The Wellness Committee puts out a survey that no one answers. Ken Crickshaw Jr., a former coroner, decides to offer free medical advice. Company president Bryan Stokerly sends out memos with the subject line “Important Discoveries,” in which we learn that “[p]arallel parking is a very useful skill, especially in urban areas” and that “[p]lastic is the devil’s work and if you break it down to its molecular components, you will find, coincidentally, the faces of both Jesus and Vince Lombardi in its molecular patterns.”

Of course, the epistolary novel is nothing new. And it makes perfect sense that such a text, in 2022, would be told in the form of emailed memos in a corporate environment. The 19th-century version, however, was an avenue for characters to reveal their deepest secrets and heart-truths. It was an approach that allowed for revelation and insight, for the souls of the men and women writing the letters to be expressed. These were personal missives, from one individual to another. As readers, we became invested not in the literary device of the letters but in what the letters revealed.

The corporate memo is the opposite. The memos in this book often come from nameless and faceless entities: “Upper-Level Management,” “Mid-Level Management,” “Lower-Level Management.” Other memos come from “President Bryan Stokerly, Esq.”; “Ken Crickshaw Jr., Office Manager, Matchmaker, Probation Officer, Corporate Coroner, and Vice President of Employee Wellness”; “Bart ‘Buddha’ Kleinfeld, IT”; and a variety of others. And while they are entertaining in the sense that these are the sort of memos we all wish we could write someday, none of them get attached to a character in a way that reveals something essential about them.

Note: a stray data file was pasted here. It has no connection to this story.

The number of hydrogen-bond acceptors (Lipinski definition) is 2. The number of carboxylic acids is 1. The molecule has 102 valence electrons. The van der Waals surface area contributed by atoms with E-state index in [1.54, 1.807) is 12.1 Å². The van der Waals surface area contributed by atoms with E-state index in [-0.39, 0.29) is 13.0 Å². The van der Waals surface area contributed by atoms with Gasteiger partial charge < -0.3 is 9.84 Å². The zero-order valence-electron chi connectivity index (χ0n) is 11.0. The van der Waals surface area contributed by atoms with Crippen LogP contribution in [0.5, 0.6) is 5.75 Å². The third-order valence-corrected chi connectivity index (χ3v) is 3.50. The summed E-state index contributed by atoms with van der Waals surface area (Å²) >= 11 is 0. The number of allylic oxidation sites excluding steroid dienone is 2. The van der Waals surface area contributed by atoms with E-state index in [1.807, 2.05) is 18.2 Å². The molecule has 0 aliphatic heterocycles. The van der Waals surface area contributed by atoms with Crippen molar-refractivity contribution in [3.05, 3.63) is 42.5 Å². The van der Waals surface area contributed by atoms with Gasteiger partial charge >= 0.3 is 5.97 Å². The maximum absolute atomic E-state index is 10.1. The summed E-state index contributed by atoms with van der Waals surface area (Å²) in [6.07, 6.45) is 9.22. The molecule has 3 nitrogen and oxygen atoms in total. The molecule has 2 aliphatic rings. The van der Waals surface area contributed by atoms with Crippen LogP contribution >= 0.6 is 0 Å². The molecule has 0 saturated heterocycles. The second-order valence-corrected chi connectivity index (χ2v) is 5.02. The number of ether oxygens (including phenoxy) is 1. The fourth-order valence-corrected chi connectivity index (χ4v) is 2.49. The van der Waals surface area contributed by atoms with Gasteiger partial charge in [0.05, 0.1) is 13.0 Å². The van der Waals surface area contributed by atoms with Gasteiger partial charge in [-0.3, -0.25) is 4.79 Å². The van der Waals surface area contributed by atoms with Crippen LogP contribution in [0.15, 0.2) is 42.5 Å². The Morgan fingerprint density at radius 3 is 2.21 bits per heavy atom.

The memos do establish workplace drama. Collapsible paper cutters become an issue when clients start removing fingers. Candy consumption needs to be regulated, to the point that Mid-Level Management sends a memo with a Candy Policy Violations Wall of Shame, detailing who has been caught with what. To wit: “On Monday at approximately 2:15 PM, Ginny Snell was apprehended with an open bag of Bit o’ Honey in the hallway outside the women’s bathroom.” The Stories of Personal Triumph reveal a desperate community. Yes, it makes perfect sense in 2022 for the epistolary novel to feature a disembodied, disconnected, alienated point of view. The mind-truth of this book is spot on target. The heart-truth, however, is astray.

Writing the absurd is akin to a performance piece. It’s brilliant in the short form. As a short story or novella, this book could have been something brilliant. The problem with Please Be Advised is that it’s a novel, and once the basic joke is established, it becomes old fast. I found myself reading the second half thinking, Yes, I get it — let’s get on with it. No single character takes over the narrative. There’s nothing for me to invest in other than the flourishes. The book is not overly long, but its freshness fades well before the end.

Christine Sneed is the author of several previous novels, and her shorter work has appeared in The Best American Short Stories, The O. Henry Prize Stories, and other distinguished venues. She has received the Grace Paley Prize, among several other honors. She teaches in the MFA program at Regis University and is faculty director of Northwestern University’s graduate creative writing program. So, she clearly knows what she’s doing. Every page of Please Be Advised is funny or ironic or sharp. Every single page brings to mind the joy of reading the earlier crew of metafictional absurdists. But the whole does not exceed the sum of the parts.

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W. Scott Olsen is a professor of English at Concordia College in Moorhead, Minnesota. He is the author of 12 books of narrative nonfiction, as well as a photographer.